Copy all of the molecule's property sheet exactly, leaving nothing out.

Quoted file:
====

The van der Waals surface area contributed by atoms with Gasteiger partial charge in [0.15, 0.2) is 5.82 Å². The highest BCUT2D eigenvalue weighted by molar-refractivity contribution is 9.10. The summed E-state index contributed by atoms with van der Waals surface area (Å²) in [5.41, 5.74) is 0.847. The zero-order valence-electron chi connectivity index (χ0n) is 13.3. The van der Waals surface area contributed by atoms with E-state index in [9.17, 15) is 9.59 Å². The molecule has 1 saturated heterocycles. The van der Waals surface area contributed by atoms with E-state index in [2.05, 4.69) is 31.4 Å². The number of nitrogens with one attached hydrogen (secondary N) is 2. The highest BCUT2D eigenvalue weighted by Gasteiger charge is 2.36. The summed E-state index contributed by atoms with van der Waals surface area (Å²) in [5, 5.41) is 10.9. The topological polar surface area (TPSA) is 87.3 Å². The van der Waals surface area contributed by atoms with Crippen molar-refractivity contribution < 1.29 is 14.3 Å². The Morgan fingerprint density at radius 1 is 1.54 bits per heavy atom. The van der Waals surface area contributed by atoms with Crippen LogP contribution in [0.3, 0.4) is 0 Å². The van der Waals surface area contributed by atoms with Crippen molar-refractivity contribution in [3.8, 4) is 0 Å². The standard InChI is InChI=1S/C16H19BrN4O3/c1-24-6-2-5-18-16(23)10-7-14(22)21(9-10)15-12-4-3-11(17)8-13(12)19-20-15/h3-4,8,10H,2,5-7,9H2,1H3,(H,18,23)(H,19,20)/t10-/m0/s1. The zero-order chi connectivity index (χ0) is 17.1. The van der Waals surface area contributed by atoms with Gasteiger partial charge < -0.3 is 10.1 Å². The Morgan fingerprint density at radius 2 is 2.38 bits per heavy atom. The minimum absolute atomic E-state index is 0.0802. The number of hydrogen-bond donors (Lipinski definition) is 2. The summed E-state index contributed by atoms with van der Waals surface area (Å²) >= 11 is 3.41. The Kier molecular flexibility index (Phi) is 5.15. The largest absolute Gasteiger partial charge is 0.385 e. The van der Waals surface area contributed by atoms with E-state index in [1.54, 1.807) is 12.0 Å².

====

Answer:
The van der Waals surface area contributed by atoms with Gasteiger partial charge in [0.15, 0.2) is 5.82 Å². The highest BCUT2D eigenvalue weighted by molar-refractivity contribution is 9.10. The summed E-state index contributed by atoms with van der Waals surface area (Å²) in [5.41, 5.74) is 0.847. The zero-order valence-electron chi connectivity index (χ0n) is 13.3. The van der Waals surface area contributed by atoms with E-state index in [9.17, 15) is 9.59 Å². The molecule has 1 saturated heterocycles. The van der Waals surface area contributed by atoms with E-state index in [2.05, 4.69) is 31.4 Å². The number of nitrogens with one attached hydrogen (secondary N) is 2. The highest BCUT2D eigenvalue weighted by Gasteiger charge is 2.36. The summed E-state index contributed by atoms with van der Waals surface area (Å²) in [5, 5.41) is 10.9. The topological polar surface area (TPSA) is 87.3 Å². The van der Waals surface area contributed by atoms with Crippen molar-refractivity contribution < 1.29 is 14.3 Å². The Morgan fingerprint density at radius 1 is 1.54 bits per heavy atom. The van der Waals surface area contributed by atoms with Crippen LogP contribution in [0.3, 0.4) is 0 Å². The van der Waals surface area contributed by atoms with Crippen molar-refractivity contribution in [3.8, 4) is 0 Å². The standard InChI is InChI=1S/C16H19BrN4O3/c1-24-6-2-5-18-16(23)10-7-14(22)21(9-10)15-12-4-3-11(17)8-13(12)19-20-15/h3-4,8,10H,2,5-7,9H2,1H3,(H,18,23)(H,19,20)/t10-/m0/s1. The zero-order chi connectivity index (χ0) is 17.1. The van der Waals surface area contributed by atoms with Gasteiger partial charge < -0.3 is 10.1 Å². The Morgan fingerprint density at radius 2 is 2.38 bits per heavy atom. The minimum absolute atomic E-state index is 0.0802. The number of hydrogen-bond donors (Lipinski definition) is 2. The summed E-state index contributed by atoms with van der Waals surface area (Å²) >= 11 is 3.41. The Kier molecular flexibility index (Phi) is 5.15. The largest absolute Gasteiger partial charge is 0.385 e. The van der Waals surface area contributed by atoms with E-state index in [1.54, 1.807) is 12.0 Å².